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Rustrose
01-05-2010, 07:13 PM
I've got a very sweet maple wine that never quite managed to reach finishing gravity I was hoping for. After several attempts to restart fermentation over the course of a year and a half, I've given up and settled for bottling it as is... please no comments on how to get the gravity down any further, as this one is stubborn and I'm done. It started at 1.128 and is now at about 1.045 for 10.8% ABV. My family has sampled and agrees it is tasty in the right sized dose. It has a light acidity that helps balance the sweetness a bit, and a light spritz. Still, it's very dessert, and a 6 oz serving is plenty.

Anyway, I'm planning to bottle half the batch as is, and to age 3 gallons on some oak cubes. The question is, what kind of oak, and what level of toast, and how much? Apart from the fact that I think some nice vanilla tones will go well with the flavors of the maple, I'm hoping that some oak tannins might also help to add a little astringency and buffer the sweetness a tad more. Anyone with some experience oaking a sweet mead is welcome to chime in here-- French or American oak? Medium or heavy toast? Your input is most appreciated. Any other advice on how to temper a sweet batch like this is also welcome-- I may try to use some of this for blending, for instance.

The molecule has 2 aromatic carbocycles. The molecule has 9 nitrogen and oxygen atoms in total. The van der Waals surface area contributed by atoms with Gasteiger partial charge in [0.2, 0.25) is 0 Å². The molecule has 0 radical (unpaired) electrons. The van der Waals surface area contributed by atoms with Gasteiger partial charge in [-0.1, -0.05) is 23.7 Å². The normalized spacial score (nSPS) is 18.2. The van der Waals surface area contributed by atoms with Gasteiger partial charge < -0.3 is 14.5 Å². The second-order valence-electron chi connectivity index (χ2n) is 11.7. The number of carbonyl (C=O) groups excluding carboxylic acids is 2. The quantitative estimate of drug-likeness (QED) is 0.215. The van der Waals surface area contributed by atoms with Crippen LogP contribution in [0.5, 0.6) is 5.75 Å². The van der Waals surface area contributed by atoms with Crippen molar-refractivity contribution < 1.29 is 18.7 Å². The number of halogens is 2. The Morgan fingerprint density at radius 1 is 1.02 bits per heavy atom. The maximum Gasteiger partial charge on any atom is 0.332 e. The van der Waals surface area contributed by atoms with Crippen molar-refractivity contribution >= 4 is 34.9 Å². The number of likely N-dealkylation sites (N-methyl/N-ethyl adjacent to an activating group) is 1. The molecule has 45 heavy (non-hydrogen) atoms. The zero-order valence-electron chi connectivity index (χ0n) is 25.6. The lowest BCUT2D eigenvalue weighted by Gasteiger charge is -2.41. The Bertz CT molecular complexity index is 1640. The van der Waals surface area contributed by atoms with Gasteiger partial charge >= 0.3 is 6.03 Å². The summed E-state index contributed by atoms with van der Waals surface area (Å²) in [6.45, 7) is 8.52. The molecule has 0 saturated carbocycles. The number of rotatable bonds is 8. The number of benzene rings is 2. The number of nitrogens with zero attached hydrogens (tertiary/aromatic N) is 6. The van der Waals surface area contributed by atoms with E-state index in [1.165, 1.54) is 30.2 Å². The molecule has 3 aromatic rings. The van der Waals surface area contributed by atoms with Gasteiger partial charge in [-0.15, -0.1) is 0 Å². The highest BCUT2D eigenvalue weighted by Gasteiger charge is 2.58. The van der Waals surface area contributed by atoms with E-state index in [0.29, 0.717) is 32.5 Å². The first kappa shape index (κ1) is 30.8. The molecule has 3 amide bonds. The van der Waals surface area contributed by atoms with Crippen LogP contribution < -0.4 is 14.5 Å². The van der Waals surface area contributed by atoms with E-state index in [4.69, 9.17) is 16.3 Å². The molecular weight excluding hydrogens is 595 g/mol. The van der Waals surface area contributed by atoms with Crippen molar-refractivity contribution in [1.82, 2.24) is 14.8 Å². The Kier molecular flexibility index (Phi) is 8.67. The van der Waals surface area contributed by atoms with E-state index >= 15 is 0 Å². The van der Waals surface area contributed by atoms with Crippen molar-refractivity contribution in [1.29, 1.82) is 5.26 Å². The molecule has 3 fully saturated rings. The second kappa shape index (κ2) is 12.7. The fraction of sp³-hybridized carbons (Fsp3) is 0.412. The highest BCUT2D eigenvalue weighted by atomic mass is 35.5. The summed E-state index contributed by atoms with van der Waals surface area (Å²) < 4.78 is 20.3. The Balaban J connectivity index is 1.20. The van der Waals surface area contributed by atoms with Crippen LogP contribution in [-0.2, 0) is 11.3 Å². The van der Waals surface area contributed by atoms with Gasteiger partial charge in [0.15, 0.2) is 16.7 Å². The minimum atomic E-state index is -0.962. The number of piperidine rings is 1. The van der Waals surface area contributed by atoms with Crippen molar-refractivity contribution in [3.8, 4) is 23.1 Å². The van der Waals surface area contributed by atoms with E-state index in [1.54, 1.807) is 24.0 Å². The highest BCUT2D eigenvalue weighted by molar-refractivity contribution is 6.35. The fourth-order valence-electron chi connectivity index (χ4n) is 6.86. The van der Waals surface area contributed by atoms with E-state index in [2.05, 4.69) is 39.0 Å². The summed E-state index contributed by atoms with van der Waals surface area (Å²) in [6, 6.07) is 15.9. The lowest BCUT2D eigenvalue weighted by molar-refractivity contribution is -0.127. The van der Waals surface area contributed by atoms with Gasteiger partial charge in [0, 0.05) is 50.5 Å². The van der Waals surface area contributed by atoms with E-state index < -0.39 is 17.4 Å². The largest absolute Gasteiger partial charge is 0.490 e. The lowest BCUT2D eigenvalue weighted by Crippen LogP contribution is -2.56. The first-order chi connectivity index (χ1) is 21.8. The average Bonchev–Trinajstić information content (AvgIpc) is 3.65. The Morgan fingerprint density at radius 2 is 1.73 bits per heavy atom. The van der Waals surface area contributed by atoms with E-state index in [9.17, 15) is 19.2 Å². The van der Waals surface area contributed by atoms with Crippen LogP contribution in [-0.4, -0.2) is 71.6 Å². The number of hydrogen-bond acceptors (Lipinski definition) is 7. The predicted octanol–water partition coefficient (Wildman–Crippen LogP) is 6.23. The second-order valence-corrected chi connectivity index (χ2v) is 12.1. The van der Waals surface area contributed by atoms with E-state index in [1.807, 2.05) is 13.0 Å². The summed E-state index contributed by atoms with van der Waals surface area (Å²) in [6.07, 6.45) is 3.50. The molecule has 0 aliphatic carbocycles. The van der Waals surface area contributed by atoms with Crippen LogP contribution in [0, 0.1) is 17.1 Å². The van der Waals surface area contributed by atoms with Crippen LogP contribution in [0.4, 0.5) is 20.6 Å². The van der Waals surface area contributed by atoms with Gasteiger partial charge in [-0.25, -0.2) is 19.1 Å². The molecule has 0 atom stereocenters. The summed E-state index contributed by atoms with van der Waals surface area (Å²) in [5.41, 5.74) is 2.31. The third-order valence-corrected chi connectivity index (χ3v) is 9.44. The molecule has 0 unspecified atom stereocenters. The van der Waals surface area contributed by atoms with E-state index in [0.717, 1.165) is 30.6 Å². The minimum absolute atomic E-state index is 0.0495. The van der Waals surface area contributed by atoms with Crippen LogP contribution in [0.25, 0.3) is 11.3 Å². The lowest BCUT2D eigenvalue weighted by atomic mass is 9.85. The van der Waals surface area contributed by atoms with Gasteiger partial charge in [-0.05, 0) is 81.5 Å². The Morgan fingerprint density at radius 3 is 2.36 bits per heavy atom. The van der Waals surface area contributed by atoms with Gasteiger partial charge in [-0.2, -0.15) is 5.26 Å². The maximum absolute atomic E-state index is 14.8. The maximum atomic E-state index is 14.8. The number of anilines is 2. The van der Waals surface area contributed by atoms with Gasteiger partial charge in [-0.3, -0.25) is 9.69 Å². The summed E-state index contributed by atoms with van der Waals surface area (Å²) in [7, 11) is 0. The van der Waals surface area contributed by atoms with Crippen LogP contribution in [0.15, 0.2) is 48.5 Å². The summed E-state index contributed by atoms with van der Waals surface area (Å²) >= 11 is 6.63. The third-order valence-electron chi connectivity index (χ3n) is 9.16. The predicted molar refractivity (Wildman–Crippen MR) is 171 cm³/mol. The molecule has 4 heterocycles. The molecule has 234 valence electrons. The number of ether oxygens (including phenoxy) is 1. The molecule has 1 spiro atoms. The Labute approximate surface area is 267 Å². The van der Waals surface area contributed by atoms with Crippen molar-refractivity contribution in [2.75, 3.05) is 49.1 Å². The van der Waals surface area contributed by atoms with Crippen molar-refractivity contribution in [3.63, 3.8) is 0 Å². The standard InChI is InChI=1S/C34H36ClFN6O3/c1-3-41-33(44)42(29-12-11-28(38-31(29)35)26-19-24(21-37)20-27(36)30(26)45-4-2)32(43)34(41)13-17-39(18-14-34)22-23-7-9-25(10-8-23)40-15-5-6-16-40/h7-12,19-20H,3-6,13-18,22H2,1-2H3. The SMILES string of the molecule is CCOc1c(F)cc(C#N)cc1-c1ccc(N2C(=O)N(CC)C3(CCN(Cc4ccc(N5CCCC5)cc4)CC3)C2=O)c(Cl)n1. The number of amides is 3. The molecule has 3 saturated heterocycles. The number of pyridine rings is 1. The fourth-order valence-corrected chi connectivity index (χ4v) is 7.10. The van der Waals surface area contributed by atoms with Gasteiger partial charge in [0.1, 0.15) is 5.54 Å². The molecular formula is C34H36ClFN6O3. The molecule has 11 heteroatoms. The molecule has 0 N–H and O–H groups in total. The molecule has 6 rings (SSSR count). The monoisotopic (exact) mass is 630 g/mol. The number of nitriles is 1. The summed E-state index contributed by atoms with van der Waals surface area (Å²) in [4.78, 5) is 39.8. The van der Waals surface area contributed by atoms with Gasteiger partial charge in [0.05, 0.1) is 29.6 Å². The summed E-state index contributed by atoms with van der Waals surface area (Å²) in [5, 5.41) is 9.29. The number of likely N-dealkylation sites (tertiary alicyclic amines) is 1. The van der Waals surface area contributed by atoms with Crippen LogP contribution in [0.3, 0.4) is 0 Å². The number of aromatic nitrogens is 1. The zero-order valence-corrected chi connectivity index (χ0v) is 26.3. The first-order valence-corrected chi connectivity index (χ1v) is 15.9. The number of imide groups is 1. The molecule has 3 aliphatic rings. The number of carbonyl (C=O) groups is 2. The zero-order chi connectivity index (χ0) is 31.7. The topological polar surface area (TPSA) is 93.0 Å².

akueck
01-05-2010, 08:35 PM
I'll put a vote in for Med+ American oak, an ounce or two of cubes.

jaxn slim
01-08-2010, 03:37 PM
I recently used 2oz medium American oak cubes in a 5gal batch of Porter. I put them in secondary for 2 weeks, and the flavor was a little overpowering for me. The beer already had a lot of flavor on its own, too.

So what I'm trying to say is that I'd start with 1 oz for two weeks and then add more to taste after that. But I don't have any experience oaking mead yet, and everyone's tastes are different. That's just how I plan to approach it when I get there.

On the other hand, oak flavor ages out a little bit. So if you overdo it, just wait a while and it should be fine.

Fox Hill Mead
01-09-2010, 10:53 AM
The heavier toasted oak (particularly French) adds flavors that accentuate the sweetness - very nice in many situations, but not what you want here.

I recommend the lightest toast that you can get.